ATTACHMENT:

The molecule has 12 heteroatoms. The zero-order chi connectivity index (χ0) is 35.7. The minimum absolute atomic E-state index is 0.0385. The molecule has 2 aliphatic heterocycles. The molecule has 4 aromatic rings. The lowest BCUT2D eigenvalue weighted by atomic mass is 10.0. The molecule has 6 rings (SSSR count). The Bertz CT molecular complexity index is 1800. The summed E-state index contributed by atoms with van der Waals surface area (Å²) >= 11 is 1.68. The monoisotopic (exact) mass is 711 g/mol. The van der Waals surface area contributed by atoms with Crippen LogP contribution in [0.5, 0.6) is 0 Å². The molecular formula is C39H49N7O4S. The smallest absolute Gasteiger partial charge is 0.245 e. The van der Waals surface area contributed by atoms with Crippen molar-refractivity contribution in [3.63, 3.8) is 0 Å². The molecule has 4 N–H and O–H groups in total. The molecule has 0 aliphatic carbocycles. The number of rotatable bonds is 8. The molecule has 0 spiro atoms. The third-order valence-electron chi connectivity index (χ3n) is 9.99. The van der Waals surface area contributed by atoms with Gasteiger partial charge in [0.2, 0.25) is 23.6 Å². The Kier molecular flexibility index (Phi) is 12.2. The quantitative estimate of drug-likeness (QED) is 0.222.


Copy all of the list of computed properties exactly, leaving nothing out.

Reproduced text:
The molecule has 12 heteroatoms. The zero-order chi connectivity index (χ0) is 35.7. The minimum absolute atomic E-state index is 0.0385. The molecule has 2 aliphatic heterocycles. The molecule has 4 aromatic rings. The lowest BCUT2D eigenvalue weighted by atomic mass is 10.0. The molecule has 6 rings (SSSR count). The Bertz CT molecular complexity index is 1800. The summed E-state index contributed by atoms with van der Waals surface area (Å²) >= 11 is 1.68. The monoisotopic (exact) mass is 711 g/mol. The van der Waals surface area contributed by atoms with Crippen LogP contribution in [0.5, 0.6) is 0 Å². The molecular formula is C39H49N7O4S. The smallest absolute Gasteiger partial charge is 0.245 e. The van der Waals surface area contributed by atoms with Crippen molar-refractivity contribution in [3.63, 3.8) is 0 Å². The molecule has 4 N–H and O–H groups in total. The molecule has 0 aliphatic carbocycles. The number of rotatable bonds is 8. The molecule has 0 spiro atoms. The third-order valence-electron chi connectivity index (χ3n) is 9.99. The van der Waals surface area contributed by atoms with Gasteiger partial charge in [0.2, 0.25) is 23.6 Å². The Kier molecular flexibility index (Phi) is 12.2. The quantitative estimate of drug-likeness (QED) is 0.222.